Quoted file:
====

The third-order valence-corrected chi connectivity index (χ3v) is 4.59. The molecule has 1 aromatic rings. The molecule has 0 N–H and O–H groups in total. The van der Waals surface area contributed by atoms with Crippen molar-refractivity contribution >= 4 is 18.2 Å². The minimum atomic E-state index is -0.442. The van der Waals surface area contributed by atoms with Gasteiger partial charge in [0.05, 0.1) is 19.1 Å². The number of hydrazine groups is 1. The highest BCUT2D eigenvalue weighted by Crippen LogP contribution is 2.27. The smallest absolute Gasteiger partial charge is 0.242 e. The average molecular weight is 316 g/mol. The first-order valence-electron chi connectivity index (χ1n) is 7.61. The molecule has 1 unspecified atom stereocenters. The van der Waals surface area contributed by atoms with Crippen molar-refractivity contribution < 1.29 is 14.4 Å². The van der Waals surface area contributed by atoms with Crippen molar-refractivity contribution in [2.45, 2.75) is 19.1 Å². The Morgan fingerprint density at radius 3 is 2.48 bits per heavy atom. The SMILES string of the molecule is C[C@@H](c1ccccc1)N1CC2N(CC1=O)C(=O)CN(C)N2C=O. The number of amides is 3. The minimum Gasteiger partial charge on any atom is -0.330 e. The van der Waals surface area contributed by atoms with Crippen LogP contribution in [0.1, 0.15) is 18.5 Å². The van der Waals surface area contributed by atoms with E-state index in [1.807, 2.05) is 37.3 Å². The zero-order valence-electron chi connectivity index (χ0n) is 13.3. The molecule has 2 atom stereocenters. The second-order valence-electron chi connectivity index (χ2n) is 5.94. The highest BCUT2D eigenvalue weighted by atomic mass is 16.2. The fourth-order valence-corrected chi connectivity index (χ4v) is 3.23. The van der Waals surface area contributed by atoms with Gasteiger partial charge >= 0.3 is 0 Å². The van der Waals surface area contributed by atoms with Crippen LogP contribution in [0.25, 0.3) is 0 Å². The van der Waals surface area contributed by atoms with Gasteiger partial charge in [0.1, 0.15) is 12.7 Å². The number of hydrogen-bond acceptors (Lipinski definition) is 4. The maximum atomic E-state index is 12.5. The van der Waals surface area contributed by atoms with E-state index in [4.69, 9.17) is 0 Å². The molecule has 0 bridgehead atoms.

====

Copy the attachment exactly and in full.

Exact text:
The third-order valence-corrected chi connectivity index (χ3v) is 4.59. The molecule has 1 aromatic rings. The molecule has 0 N–H and O–H groups in total. The van der Waals surface area contributed by atoms with Crippen molar-refractivity contribution >= 4 is 18.2 Å². The minimum atomic E-state index is -0.442. The van der Waals surface area contributed by atoms with Gasteiger partial charge in [0.05, 0.1) is 19.1 Å². The number of hydrazine groups is 1. The highest BCUT2D eigenvalue weighted by Crippen LogP contribution is 2.27. The smallest absolute Gasteiger partial charge is 0.242 e. The average molecular weight is 316 g/mol. The first-order valence-electron chi connectivity index (χ1n) is 7.61. The molecule has 1 unspecified atom stereocenters. The van der Waals surface area contributed by atoms with Crippen molar-refractivity contribution < 1.29 is 14.4 Å². The van der Waals surface area contributed by atoms with Crippen molar-refractivity contribution in [2.45, 2.75) is 19.1 Å². The Morgan fingerprint density at radius 3 is 2.48 bits per heavy atom. The SMILES string of the molecule is C[C@@H](c1ccccc1)N1CC2N(CC1=O)C(=O)CN(C)N2C=O. The number of amides is 3. The minimum Gasteiger partial charge on any atom is -0.330 e. The van der Waals surface area contributed by atoms with Crippen LogP contribution in [0.1, 0.15) is 18.5 Å². The van der Waals surface area contributed by atoms with E-state index in [1.807, 2.05) is 37.3 Å². The zero-order valence-electron chi connectivity index (χ0n) is 13.3. The molecule has 2 atom stereocenters. The second-order valence-electron chi connectivity index (χ2n) is 5.94. The highest BCUT2D eigenvalue weighted by atomic mass is 16.2. The fourth-order valence-corrected chi connectivity index (χ4v) is 3.23. The van der Waals surface area contributed by atoms with Gasteiger partial charge >= 0.3 is 0 Å². The van der Waals surface area contributed by atoms with Crippen LogP contribution in [0.25, 0.3) is 0 Å². The van der Waals surface area contributed by atoms with Gasteiger partial charge in [0.1, 0.15) is 12.7 Å². The number of hydrogen-bond acceptors (Lipinski definition) is 4. The maximum atomic E-state index is 12.5. The van der Waals surface area contributed by atoms with E-state index in [4.69, 9.17) is 0 Å². The molecule has 0 bridgehead atoms.